Category: <span>thoughts by Francis Frangipane</span>

devotional on ponderingAs Christians, we spend too much time battling basic, elementary battles: “Am I truly saved?” “Am I really forgiven?” The fact is, God has so much more for us. He seeks to conform our thought-life to the actual thought-life of Christ. Indeed, the Holy Spirit comes not just to give us goose bumps and chills but to restructure our attitudes and perceptions until we think the thoughts of Jesus.

Consider Paul’s remarkable insights. He wrote,
But a natural man does not accept the things of the Spirit of God, for they are foolishness to him; and he cannot understand them, because they are spiritually appraised. But he who is spiritual appraises all things, yet he himself is appraised by no one. For who has known the mind of the Lord, that he will instruct Him? But we have the mind of Christ
(1 Corinthians 2:14-16). This revelation is stunning: we have the mind of Christ. God wants us to have Christ’s very discernment.

Or consider again what Paul wrote to the Galatians. He said, “My children, with whom I am again in labor until Christ is formed in you” (Galatians 4:19).

Critics will call the revelation of Christ in us a heresy, as though all we were to have was the name but not the nature of Jesus Christ.

You see, God’s goal is not only to see us saved and go to Heaven but for Christ to be functionally formed and living through us on earth. We are not just to have a religion about what Jesus did; we are called to possess the very substance of who Jesus is.

Yes, it means we indeed will go to Heaven; but it is more. Through our knowledge of Christ’s word and our yieldedness to the Holy Spirit, the actual person of Jesus Christ, the Redeemer, gains living access to the needs of man. As His body, we give Him flesh and blood contact with this world. True, we face conflicts, but these difficulties are staged by God so He can showcase His Son through us. Indeed, we face persecution, but it’s only so Christ, in the midst of injustice, will reveal how His life overcomes death.

Again, Paul wrote,
For we who live are constantly being delivered over to death for Jesus’ sake, that the life of Jesus also may be manifested in our mortal flesh” (2 Corinthians 4:11).

Isn’t this exactly what you desire, the “life of Jesus . . . manifested in [your] mortal flesh“? Aren’t you tired of the cycle of judging people, and then, because of pride, being judged by God in return?

What does it mean to have the mind of Christ? Does that mean we walk on the water or do great signs? Miracles are indeed a part of Christ’s life, yet there is something greater than miracles to attain: our hearts can be filled with the redemptive, creative thought-life of God! (See 1 Corinthians 2.)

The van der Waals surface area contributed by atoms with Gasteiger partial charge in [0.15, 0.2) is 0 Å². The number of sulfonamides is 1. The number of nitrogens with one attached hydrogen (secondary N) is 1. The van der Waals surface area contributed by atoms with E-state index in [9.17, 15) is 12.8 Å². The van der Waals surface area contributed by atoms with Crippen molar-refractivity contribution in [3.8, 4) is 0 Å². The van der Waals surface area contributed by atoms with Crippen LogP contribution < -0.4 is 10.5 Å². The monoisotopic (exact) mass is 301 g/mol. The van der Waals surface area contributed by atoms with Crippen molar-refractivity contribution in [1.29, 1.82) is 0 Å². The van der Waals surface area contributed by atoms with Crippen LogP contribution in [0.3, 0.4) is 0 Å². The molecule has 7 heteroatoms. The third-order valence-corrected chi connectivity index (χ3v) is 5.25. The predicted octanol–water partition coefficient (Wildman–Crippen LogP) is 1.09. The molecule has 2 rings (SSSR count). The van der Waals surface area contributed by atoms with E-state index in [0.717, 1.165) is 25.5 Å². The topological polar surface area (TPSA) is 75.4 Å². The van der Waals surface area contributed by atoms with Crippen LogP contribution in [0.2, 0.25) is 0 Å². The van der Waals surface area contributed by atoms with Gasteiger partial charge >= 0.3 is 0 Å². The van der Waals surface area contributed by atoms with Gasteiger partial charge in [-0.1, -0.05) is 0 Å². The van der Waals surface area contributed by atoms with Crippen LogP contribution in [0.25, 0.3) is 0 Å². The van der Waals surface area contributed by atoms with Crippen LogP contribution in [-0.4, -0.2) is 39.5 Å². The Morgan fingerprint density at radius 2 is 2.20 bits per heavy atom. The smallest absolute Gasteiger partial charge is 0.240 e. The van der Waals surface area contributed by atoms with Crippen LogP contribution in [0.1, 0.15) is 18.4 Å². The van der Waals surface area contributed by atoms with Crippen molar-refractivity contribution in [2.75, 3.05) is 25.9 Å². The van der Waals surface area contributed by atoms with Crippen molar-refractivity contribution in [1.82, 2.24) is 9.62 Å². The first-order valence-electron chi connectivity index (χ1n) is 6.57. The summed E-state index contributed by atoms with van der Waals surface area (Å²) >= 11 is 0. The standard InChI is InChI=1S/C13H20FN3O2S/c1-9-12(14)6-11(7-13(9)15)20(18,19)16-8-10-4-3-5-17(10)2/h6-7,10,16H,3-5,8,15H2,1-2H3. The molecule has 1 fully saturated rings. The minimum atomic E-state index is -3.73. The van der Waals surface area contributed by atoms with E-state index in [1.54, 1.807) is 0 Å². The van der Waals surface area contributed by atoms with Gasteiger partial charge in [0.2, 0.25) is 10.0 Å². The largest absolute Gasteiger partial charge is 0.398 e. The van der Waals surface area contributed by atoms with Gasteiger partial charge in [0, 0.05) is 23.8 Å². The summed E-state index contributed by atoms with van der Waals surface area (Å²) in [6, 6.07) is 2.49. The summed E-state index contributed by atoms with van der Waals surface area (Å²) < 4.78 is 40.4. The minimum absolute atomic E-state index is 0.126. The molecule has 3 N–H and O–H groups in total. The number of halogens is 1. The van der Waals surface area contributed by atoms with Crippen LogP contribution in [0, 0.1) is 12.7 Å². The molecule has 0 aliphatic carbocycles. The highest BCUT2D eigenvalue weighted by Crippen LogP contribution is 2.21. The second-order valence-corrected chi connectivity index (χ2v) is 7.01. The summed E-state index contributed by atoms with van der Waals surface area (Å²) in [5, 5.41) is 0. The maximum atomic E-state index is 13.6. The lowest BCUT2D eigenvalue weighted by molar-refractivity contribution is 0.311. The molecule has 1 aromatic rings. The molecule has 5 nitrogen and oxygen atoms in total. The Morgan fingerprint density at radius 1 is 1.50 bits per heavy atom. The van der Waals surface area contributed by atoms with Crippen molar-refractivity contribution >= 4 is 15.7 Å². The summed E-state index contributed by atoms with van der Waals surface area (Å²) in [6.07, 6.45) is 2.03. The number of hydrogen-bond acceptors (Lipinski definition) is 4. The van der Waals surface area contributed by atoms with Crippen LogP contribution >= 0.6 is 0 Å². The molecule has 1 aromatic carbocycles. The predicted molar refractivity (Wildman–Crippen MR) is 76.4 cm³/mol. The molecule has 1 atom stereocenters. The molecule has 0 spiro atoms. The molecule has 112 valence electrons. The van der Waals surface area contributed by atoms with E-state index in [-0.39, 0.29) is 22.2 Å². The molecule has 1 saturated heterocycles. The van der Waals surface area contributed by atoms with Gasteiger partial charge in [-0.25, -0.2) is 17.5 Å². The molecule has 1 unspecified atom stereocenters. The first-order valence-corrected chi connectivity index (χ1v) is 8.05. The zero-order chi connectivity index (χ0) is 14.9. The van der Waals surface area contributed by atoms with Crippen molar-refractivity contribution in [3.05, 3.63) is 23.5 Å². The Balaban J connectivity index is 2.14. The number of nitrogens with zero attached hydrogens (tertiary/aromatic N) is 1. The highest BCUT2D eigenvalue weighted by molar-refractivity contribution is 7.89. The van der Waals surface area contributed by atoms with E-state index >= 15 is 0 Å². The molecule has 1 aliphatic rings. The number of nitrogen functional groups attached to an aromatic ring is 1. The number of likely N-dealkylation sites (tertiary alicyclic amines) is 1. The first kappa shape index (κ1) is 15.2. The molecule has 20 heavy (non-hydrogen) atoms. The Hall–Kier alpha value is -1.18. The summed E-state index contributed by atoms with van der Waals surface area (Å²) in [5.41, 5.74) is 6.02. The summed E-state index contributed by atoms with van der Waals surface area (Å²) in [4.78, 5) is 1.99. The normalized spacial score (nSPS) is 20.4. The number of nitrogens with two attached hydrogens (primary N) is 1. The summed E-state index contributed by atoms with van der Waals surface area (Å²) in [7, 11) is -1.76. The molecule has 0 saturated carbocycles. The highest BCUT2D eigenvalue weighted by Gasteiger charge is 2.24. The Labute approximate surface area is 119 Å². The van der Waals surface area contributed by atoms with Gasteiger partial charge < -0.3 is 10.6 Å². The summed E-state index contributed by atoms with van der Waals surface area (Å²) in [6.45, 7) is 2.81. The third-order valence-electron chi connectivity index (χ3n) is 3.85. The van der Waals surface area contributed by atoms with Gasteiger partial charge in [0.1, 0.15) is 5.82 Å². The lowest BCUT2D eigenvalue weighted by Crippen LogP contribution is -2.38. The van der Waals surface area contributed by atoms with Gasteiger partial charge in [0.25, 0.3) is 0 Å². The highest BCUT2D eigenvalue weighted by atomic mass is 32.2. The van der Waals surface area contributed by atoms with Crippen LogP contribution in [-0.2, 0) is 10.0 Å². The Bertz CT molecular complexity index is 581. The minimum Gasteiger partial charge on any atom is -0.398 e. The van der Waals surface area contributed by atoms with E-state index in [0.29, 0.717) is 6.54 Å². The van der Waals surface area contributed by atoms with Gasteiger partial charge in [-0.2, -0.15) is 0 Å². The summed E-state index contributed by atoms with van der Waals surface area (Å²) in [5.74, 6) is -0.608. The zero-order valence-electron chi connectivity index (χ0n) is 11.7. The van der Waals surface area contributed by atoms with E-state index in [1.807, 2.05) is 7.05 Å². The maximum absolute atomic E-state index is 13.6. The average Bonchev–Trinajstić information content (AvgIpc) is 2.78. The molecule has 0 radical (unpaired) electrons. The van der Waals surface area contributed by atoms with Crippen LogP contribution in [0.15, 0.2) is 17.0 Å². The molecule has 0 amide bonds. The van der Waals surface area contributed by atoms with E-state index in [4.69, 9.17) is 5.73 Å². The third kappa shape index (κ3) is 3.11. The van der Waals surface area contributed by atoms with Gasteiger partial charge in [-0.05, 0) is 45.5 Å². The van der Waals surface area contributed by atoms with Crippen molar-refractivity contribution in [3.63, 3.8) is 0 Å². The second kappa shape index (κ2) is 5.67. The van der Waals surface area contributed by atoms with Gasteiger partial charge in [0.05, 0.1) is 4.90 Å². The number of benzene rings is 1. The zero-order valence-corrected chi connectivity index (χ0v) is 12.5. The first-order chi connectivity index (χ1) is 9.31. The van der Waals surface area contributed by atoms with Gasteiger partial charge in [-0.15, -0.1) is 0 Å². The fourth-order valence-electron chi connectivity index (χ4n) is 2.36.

Lord, deliver us of our fleshly motives! Free us from our human instincts and fallen passions. Grant us, Lord, the motives of Jesus. Teach us to think, not as a prosecutor whose quest is to condemn, but as the Savior whose heart is to redeem.

By Francis Frangipane

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Thoughts by All thoughts by Francis Frangipane Thoughts by Men

true-foundation

Christ Himself is the eternal blueprint for our lives. Only in studying Him, in measuring ourselves by Him, do we grow securely upon the foundation of God.

Beloved, we were created to become like Christ. God’s plan has not faded or become obsolete! Even as Christ has not changed, so neither has the plan of God for the church. Our transformation will burn in God’s heart “until we all attain to the unity of the faith, and of the knowledge of the Son of God, to a mature man, to the measure of the stature which belongs to the fullness of Christ
(Ephesians 4:13).

You see, the focus of both leadership and congregations should be upon attaining Christlike transformation and His love for people. This has been the Father’s purpose from the beginning of time and it remains His unchanging goal at the end of the age. (See Genesis. 1:26-27 and Romans 8:29.)

The problem is that, too often, as Christians we define ourselves by what we do for God rather than what we become to Him. What pleases the Father most is not what proceeds from our hands but what rises from our hearts. He is seeking the revelation of His Son in us. There is nothing on earth that so pleases the Father’s heart as when Jesus Christ is revealed through us. As Paul wrote, we become a “fragrance of Christ to God
(2 Corinthians 2:15).

This is why we focus on revealing Christ Himself. Other aspects of Christianity develop correctly only as they emerge out of our greater pursuit of Christlikeness. You see? No aspect of our spirituality functions properly apart from our living union with Christ. It is here, in pursuing Christlikeness, that we find true spiritual assurance that we are not being led astray.